What is a hypercoagulable state?
When a person has an abnormally strong tendency for the blood to thicken and clot, it is called a hypercoagulable state. It can be the result of environmental factors (such as the effects of hormones, surgery, or cancer), or it can be caused by an inherited defect in one of the molecules involved in blood clotting. Blood clotting problems like these are more likely to increase your risk of developing harmful blood clots in the deep veins of the legs (deep vein thrombosis or DVT) than blood clots in the arteries that can result in a heart attack or stroke. A blood clot or thrombus in the veins of the legs can break off and travel through the bloodstream to block an artery in the lungs, causing the life-threatening condition, pulmonary embolism.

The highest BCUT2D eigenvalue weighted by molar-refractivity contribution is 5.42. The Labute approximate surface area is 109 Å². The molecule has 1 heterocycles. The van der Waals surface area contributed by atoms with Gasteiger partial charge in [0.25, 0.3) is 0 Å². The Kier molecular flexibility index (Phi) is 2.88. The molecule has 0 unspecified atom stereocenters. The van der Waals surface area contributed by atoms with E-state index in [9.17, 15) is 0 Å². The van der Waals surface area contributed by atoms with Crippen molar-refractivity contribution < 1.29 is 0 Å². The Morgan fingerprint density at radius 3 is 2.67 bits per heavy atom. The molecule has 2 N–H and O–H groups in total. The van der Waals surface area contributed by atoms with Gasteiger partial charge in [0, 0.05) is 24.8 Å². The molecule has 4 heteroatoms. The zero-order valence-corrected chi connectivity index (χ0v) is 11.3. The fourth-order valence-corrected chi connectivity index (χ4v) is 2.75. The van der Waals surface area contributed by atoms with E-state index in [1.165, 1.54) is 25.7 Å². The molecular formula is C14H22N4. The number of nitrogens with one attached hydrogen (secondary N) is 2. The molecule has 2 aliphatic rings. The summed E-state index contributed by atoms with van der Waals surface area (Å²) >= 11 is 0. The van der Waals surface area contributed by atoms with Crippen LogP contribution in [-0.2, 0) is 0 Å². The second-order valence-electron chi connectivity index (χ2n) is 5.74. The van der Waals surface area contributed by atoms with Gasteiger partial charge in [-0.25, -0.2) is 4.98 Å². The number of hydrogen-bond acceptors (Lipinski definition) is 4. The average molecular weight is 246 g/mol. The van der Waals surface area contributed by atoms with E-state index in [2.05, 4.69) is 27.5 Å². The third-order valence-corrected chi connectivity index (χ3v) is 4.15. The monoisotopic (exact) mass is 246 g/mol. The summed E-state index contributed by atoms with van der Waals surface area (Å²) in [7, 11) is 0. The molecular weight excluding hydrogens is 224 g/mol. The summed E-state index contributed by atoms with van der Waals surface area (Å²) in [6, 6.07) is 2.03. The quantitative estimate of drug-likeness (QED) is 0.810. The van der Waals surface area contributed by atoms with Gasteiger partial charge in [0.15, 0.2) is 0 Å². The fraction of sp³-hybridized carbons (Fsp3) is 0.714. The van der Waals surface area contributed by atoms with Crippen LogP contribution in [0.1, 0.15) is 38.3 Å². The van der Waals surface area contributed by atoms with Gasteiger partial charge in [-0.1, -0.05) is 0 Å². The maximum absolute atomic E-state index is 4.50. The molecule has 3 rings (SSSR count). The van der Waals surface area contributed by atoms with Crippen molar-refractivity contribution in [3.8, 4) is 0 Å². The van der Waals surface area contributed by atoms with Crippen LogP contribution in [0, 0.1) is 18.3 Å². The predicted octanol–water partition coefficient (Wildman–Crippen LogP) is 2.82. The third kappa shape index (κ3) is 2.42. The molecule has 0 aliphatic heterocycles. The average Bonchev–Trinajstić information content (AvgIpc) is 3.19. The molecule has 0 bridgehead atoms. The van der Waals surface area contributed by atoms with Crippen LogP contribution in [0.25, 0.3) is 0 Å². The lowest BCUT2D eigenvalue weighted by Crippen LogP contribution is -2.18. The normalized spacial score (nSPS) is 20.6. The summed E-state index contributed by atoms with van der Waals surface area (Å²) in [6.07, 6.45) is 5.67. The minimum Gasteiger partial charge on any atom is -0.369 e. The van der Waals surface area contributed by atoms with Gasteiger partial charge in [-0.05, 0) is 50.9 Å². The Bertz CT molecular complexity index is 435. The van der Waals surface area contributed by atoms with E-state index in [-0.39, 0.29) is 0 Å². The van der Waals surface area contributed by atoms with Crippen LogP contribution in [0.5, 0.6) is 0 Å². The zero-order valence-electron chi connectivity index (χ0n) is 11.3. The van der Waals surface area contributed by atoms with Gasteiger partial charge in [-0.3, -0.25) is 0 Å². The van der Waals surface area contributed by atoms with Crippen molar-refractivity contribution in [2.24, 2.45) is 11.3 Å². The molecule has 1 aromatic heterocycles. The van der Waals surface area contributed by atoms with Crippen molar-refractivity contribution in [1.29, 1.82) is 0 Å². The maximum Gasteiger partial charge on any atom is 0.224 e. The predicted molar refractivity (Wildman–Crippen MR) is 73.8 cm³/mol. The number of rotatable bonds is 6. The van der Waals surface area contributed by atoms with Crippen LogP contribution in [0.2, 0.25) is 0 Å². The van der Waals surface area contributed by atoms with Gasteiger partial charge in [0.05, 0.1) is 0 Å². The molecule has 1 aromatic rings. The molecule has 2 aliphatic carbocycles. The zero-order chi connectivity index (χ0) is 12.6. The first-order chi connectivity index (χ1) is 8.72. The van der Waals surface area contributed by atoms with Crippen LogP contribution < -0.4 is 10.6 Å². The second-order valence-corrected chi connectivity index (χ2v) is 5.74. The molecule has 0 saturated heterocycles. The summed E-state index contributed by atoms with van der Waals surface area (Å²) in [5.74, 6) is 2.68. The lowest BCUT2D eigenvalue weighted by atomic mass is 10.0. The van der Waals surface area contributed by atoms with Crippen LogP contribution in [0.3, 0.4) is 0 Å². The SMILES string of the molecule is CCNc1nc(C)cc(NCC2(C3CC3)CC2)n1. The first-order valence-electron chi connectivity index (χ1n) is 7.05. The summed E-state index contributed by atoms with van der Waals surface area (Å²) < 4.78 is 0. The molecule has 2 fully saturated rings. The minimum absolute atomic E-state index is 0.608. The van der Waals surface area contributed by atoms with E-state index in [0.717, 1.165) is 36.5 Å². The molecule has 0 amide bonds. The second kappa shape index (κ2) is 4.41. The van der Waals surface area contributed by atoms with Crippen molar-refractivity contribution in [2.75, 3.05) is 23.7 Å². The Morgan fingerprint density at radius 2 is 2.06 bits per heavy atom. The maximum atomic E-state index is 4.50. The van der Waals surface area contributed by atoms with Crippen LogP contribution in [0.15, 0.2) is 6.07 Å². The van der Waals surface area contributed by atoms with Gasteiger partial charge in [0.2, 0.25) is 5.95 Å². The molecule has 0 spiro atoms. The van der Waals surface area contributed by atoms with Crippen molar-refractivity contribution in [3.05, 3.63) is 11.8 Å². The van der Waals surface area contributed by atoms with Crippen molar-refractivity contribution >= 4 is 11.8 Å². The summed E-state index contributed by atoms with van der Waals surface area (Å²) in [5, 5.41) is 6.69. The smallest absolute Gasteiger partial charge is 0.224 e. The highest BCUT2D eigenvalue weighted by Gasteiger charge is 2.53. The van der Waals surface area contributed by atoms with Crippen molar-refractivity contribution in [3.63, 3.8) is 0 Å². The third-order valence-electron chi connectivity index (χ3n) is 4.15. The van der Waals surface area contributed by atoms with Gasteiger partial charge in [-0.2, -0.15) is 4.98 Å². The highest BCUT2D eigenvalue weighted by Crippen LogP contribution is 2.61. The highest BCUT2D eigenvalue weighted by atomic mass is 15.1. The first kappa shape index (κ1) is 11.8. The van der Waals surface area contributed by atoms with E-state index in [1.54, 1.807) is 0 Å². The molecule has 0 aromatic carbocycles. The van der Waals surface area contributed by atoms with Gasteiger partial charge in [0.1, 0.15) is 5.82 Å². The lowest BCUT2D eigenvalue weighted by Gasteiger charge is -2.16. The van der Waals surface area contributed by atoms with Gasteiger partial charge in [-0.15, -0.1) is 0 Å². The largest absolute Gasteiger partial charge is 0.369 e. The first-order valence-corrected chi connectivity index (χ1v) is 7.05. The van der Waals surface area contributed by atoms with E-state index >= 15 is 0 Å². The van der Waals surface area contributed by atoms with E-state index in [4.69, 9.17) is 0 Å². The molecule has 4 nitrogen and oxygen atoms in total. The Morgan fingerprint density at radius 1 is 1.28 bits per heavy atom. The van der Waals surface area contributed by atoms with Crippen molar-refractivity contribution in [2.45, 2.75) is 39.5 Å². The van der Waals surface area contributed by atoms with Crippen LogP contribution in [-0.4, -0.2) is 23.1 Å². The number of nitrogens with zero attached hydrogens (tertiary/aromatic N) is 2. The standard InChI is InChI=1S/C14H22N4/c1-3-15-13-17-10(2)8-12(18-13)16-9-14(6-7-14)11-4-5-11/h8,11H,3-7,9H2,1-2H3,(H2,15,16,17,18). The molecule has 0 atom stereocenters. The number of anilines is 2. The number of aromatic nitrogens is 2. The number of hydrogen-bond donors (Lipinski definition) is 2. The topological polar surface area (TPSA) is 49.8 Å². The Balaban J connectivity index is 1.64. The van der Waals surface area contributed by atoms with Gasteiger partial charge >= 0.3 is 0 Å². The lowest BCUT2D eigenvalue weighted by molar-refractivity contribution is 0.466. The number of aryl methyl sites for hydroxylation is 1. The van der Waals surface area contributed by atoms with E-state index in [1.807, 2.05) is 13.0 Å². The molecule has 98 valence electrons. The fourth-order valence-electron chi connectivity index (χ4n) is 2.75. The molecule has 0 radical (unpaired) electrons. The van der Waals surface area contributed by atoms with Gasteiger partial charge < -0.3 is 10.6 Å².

What causes blood clotting problems?
There are several causes for blood clotting problems. You are more prone to developing blood clots after surgery (especially hip or knee), or when you are immobilized for more than 4 days, or as a result of injuries from a severe accident. Cancer can also lead to a hypercoagulable state: 1% to 15% of cancer patients develop blood clots in their veins.
Some people have a higher risk of blood clotting problems because they inherit mutations (variations) in the genes for blood clotting proteins.
Hormones, including estrogen found in hormone therapy and birth control pills, can increase your risk of developing blood clots, especially if you have an inherited blood clotting disorder or have a history of unexplained blood clots.